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Golden Oriole: Golden Oriole (BeCoq)

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IKB: Apteryx Mantelli (Creative Sources)

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A duo between Swedish guitarist Finn Loxbo (Fire! Orchestra) and bass clarinet Erik Blennow Calalv, in a low-key, moody and tranquil album of improvisations with titles implying their unhurried approach to their dialog--"Clouds", "Moving, Dancing", and "Ryoanji"-- making a beautiful album of nearly ambient but decidedly determined music. ... Click to View

Kang Hwan Tae : Live at Cafe Amores (NoBusiness)

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Kang Hwan Tae: Live at Cafe Amores [VINYL] (NoBusiness)

Korean free saxophonist Kang Tae Hwan recorded this album of sincere and satisfying solo improvisations in 1995 at Cafe Amores, in Hofu, Yamaguchi, Japan, two decades after forming his first free jazz trio of experimental improvisations, demonstrating powerful technical skills and a unique voice on the sax; a long-overdue distillation of his music. ... Click to View

Jeph Jerman : The Bray Harp (White Centipede Noise)

Aural explorer Jeph Jerman reworks 20 years of source material into this large work of recurring sound, obscuring sources in a rugged mill that turns its sonic grist into a mesmerizing flow of ringing tones and resolute grit, constructed from Jerman's own recordings and tapes from Eric La Casa and Oskar Burmmel, and metal & wood from Ben Brucato. ... Click to View

Stephen O'Malley / Anthony Pateras: Reve Noir (Immediata)

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Rohan Drape / Anthony Pateras: Ellesmere (Immediata)

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Max Eastley / Steve Beresford / Paul Burwell / David Toop: Whirled Music [VINYL] (Black Truffle)

Remastering a singular album of joyfully disruptive free improv recorded in England in 1979 at Ikon Gallery from the quartet of Max Eastley, Steve Beresford, Paul Burwell, and David Toop, their goal: to create music from instruments and objects that would be whirled to produce sound, performed behind a net and played with masks to protect the performers and audience. ... Click to View

Jean-Luc Guionnet / Daichi Yoshikawa: Intervivos [VINYL] (Empty Editions)

Recording at Empty Gallery in Hong Kong furing a week residency, the duo Jean-Luc Guionnet (Ames Room) on saxophone and Daichi Yoshikawa (Eddie Prevost) using self-developed feedback of speakers, contact microphones & found objects, create intense yet constrained improvisations of impressive control, technique and exotic soundscape. ... Click to View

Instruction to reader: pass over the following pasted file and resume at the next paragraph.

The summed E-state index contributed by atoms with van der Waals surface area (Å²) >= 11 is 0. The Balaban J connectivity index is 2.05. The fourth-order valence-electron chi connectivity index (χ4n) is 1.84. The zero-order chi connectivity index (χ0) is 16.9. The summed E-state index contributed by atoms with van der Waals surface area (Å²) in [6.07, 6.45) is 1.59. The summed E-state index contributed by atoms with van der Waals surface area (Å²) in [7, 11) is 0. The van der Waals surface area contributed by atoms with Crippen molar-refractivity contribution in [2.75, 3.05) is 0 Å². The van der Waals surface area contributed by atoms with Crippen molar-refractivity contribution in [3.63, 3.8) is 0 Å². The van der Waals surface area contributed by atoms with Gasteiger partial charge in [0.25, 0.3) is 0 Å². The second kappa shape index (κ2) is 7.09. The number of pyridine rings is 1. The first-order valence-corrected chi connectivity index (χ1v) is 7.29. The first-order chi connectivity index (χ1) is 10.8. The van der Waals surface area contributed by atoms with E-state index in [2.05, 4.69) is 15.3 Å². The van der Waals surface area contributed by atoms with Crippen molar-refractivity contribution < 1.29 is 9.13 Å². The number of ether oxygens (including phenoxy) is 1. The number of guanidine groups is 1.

Matthew Shipp Quartet: Sonic Fiction (ESP-Disk)

Focusing on sound, warmth and exploration, pianist Matthew Shipp leads his quartet with saxophonist and clarinetist Mat Walerian, bassist Michael Bisio and drummer Whit Dickey through 10 tracks that explore a diverse set of moods and styles, allowing each player space for expressive solo space, while never leaving the jazz and blues behind in this beautifully paced album. ... Click to View

Matthew Shipp: Zer0 aka Zero [2 CDs] (ESP-Disk)

New York pianist Shipp extends his infrequent solo career with this set of eleven solid studio recordings, taking us into the inner working of the influential pianist's approach to improvisation through lyrical, structured, enigmatic and unusual approaches to the keyboard; the first CD pressings include an hour talk "On Nothingness" that Shipp gave at The Stone. ... Click to View

Loren Connors: Pretty As Ever [VINYL] (Recital)

The Recital label continues its Loren Conners editions/reissue series with their 4th album of the guitarist's music, collecting and remastering tracks from out of print albums "Sails" and "Little Match Girl" in an album of ballads, complemented with a 12-page art-booklet of previously unpublished illustrations by Conners himself. ... Click to View

Sun Ra & His Astro-Ihnfinity Arkestra: Sun Embassy [VINYL WITH DOWNLOAD] (Roaratorio)

Recordings from Sun Studios made between 1968-1969 with Astro-Ihnfinity Arkestra including Marshall Allen, John Gilmore, Daddy DAvis, Ray Thompson, Danny Davis, &c. in nine tracks, six of which have never been heard before in any form, plus remasters on 1950s classics "Sunology" and "Ancient Aiethiopia", plus an early rendition of "Why Go To The Moon". ... Click to View

Sun Ra and His Intergalactic Myth Science Solar Arkestra: Sleeping Beauty [VINYL] (Art Yard)

An extremely soulful electric album from Sun Ran and the Intergalactic Myth Science Solar Arkestra, a groove driven and funky swirling masterpiece from the late 70's, with Sun Ra on piano, electric piano and organ, the Arkestra propelled by the drumming of Luqman Ali over a full band with Craig Harris, Michael Ray, Marshall Allen, John Gilmore, Danny Ray Thompson, &c &c. ... Click to View

Bistre (Muller / Rodrigues / Wong): As We Read Along... (Creative Sources)

A trio of free improvisers recording five detailed and subdued dialogs in the studio, from trombonist Matthias Muller (Splitter Orchester), cellist Guilherme Rodrigues, and guitarist Eric Wong, collective improvisation guided by long pointillistic passages that converge into lyrical focal points, a profound example of concentrative discourse. ... Click to View